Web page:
Have you ever yawned after seeing someone else do it first? This isn’t a coincidence – rather, this is your body responding to what others are doing around you.
It’s mirroring what it sees other people do. The more empathetic you are, the more likely you are to be a part of contagious yawning, according to ExecutiveCoachingSanFrancisco.com. So when you mirror other peoples’ actions, you’re showing empathy. And as leaders know, this is a critical management tool.
Sure, some of us do this automatically. For example, everyone in a meeting may have their hands folded and on the table.
But when you use conscious mirroring, it becomes a successful communication tactic. It shows your team you’re on the same page, meaning they can relax and openly share information with you.
Mirroring can be used:
- when you’re talking to someone in person, and
- when you’re talking to someone over the phone.
Each situation comes with its own techniques. After all, you’ll need a different process when you’re talking to someone face-to-face than when you’re on the phone.
What to remember: Mirroring is responding to a person’s body language – not copying it. If you mimic the person’s body language, he or she could end up feeling degraded. Think about it – how would it feel if someone were copying your facial expressions or movements? Focus on responding to someone’s movements, not following them.
For example, let’s say an employee comes into your office to talk. He instantly sits back in his chair – so if you leaned forward in yours, he’d likely feel tense and intimidated. Rather, if you sit back, you’re showing him empathy and signally that you’re responding to what he needs.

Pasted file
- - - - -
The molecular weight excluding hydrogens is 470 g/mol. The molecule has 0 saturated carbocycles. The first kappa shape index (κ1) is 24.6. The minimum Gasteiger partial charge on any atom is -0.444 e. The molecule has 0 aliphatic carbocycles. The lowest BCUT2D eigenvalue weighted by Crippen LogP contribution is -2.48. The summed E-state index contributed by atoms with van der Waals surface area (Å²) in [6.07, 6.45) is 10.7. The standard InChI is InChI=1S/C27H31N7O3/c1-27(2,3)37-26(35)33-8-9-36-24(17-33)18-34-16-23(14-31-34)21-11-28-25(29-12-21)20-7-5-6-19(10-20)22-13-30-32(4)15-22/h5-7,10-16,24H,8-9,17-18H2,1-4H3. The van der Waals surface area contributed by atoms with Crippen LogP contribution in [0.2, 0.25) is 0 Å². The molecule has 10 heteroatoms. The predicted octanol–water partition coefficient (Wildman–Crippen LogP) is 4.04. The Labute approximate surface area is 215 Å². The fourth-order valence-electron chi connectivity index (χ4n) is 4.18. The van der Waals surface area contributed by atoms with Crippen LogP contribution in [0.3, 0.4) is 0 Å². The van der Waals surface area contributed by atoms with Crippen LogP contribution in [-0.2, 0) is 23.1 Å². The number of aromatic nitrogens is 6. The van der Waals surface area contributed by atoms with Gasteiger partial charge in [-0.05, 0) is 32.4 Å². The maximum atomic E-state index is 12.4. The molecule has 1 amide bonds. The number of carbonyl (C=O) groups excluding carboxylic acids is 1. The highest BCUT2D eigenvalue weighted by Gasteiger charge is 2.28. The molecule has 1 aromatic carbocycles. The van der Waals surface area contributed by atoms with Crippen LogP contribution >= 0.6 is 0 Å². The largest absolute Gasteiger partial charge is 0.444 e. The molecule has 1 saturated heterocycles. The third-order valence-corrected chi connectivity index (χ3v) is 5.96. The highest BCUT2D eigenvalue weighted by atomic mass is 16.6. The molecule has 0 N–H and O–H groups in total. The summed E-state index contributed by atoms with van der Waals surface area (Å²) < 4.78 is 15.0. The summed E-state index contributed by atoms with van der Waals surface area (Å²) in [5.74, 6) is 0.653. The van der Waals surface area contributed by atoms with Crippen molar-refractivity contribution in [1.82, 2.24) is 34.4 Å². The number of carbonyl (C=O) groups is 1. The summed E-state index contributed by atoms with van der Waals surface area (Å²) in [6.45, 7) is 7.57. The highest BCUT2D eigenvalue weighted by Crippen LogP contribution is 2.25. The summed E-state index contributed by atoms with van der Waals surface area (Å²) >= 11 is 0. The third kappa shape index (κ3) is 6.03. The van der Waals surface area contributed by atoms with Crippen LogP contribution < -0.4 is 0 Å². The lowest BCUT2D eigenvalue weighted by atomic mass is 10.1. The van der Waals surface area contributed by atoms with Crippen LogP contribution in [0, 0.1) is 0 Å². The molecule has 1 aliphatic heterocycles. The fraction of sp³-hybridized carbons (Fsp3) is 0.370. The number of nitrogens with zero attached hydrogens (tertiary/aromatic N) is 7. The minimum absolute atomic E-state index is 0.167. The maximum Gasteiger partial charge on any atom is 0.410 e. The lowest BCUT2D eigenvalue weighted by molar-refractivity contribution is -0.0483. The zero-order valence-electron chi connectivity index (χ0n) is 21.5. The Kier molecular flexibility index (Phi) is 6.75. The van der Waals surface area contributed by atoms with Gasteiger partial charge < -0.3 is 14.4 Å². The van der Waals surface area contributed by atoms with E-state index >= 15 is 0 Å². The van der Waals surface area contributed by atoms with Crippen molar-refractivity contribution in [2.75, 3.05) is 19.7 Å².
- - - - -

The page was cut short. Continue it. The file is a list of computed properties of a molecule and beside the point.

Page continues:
“We often express interest through raised eyebrows, smiles, head nods, vocal utterances (like ‘uh-huh’), and leaning forward. If you don’t give feedback physically, people think you don’t care, that you’re stuck up, and host of other negative attributes,” says Patti Wood, a body language expert and author of “SNAP: Making the Most of First Impressions Body Language and Charisma.”
Goes to show, responding to the person’s body language will pave the way for open, honest dialogue.
So if your only communication with an employee is over the phone, how can you give off the right body language cues through mirroring? Pace the discussion.
Basically, you replicate the other person’s pace and communication style with your voice. That means if the person is talking slowly, adjust your voice to a slower speed. Keep an ear out – literally! – for tone, style, rhythm and tempo and adjust accordingly. You’ll find it puts the person at ease and helps you build rapport.
“If you were to watch the conversation on a video, it might look like you’re dancing with the other person. If you don’t ‘dance’ with your teammates it can make you look like you’re not interested in what they’re saying, you’re not a good team player, or, in extreme cases, that you’re lying,” Wood says.
When you place yourself in someone’s “mental shoes,” you’ll be able to connect with that person on another level. Not only will mirroring signal that you empathize with the feelings of others, it’ll also build that feeling of collaboration every team needs.